Employers often misunderstand the tax rules that apply to termination payments. Susan Ball outlines some common mistakes.
There is a common misconception that any termination package can be made without deduction of tax if it does not exceed £30,000.
While this relief may be available in many situations, in some cases the whole payout may be taxable and liable to national insurance contributions (NIC), while in others there is no cap on what can be paid tax/NIC-free.
Getting it wrong through lack of foresight or misunderstanding can be a very expensive mistake. Employers end up having to pay their employees’ tax liabilities as well as NICs for both parties, plus, if discovered later, interest and penalties.
Termination packages may consist of many elements, for example accrued holiday pay, bonus, payment in lieu of notice (“PILON”), restrictive covenant payments, continued benefits and compensation. You must determine the reason for paying each element separately as each could be treated differently for tax and NIC purposes.
The recent first-tier tribunal case of Mrs A v HMRC shows just how important it is to look closely at what the payments are for. Mrs A entered into a settlement agreement with her employer under which she agreed to be bound by confidentiality and non-disclosure obligations. Broadly speaking, these were to ensure the circumstances surrounding the settlement agreement and events leading to it were not made public.
Under the settlement agreement, Mrs A received compensation on the condition that she would be bound by confidentiality and non-disclosure obligations. The employer treated the compensation as being connected with the termination of her employment and, under Section 401 of the Income Tax (Earnings and Pensions) Act (ITEPA) 2003, treated the first £30,000 as tax free and taxed the balance under PAYE. The tribunal concluded that the confidentiality and non-disclosure obligations were restrictive undertakings for tax purposes and fully liable to tax and NIC.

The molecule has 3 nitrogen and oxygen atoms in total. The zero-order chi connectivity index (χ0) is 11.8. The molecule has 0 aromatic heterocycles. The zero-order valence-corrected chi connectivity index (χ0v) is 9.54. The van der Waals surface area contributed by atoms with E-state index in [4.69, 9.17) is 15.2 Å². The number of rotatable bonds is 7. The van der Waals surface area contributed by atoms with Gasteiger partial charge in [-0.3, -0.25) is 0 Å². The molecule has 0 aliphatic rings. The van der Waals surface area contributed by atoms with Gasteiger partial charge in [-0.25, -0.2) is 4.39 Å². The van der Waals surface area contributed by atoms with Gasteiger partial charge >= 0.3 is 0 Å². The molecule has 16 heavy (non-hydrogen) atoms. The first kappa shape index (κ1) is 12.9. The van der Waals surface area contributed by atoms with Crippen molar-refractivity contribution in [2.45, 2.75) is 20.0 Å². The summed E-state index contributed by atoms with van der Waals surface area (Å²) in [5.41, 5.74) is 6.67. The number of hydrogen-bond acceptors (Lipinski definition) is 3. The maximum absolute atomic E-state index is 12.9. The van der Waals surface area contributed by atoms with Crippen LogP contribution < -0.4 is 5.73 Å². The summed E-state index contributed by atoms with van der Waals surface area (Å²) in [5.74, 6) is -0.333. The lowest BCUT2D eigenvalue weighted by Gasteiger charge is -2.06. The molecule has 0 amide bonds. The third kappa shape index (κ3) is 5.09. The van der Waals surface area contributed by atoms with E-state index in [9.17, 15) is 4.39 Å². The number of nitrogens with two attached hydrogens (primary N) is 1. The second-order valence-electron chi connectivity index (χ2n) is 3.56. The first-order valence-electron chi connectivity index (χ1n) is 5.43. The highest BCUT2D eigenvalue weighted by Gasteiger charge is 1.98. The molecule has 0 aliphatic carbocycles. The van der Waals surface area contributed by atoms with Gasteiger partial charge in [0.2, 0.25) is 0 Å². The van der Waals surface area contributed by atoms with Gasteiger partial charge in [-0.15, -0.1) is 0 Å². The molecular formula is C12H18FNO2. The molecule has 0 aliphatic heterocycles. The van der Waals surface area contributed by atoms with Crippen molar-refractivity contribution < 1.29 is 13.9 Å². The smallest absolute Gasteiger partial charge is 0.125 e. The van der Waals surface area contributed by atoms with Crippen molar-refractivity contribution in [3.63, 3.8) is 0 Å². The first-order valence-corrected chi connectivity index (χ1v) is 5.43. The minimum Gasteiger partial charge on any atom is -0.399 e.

Break down a termination payment
This case demonstrates the importance of breaking down the various elements of the package when deciding what is taxable and liable to NIC. Consideration should then be given to the tax treatment in a specific order of priority as outlined below:
- Is the payment (including benefits) earnings from the employment? If so, the earnings will be fully liable to tax and NICs in the usual way
- Is any part of the payment being made in respect of a restrictive covenant? If so, that part is fully liable to income tax and NICs
- Does the payment relate to a pension or is it linked in any way to retirement? If so, special rules apply
- Provided 1, 2, or 3 above do not apply, is it another type of payment made in consideration of, or in connection with, the termination of the employment? If so this payment could qualify for special treatment where the first £30,000 is exempt from tax and NIC. In very limited circumstances, such as ill-health, injury or disability, the amount could be completely exempt.
Getting it wrong through lack of foresight or misunderstanding can be a very expensive mistake. Employers end up having to pay their employees’ tax liabilities as well as NICs for both parties.”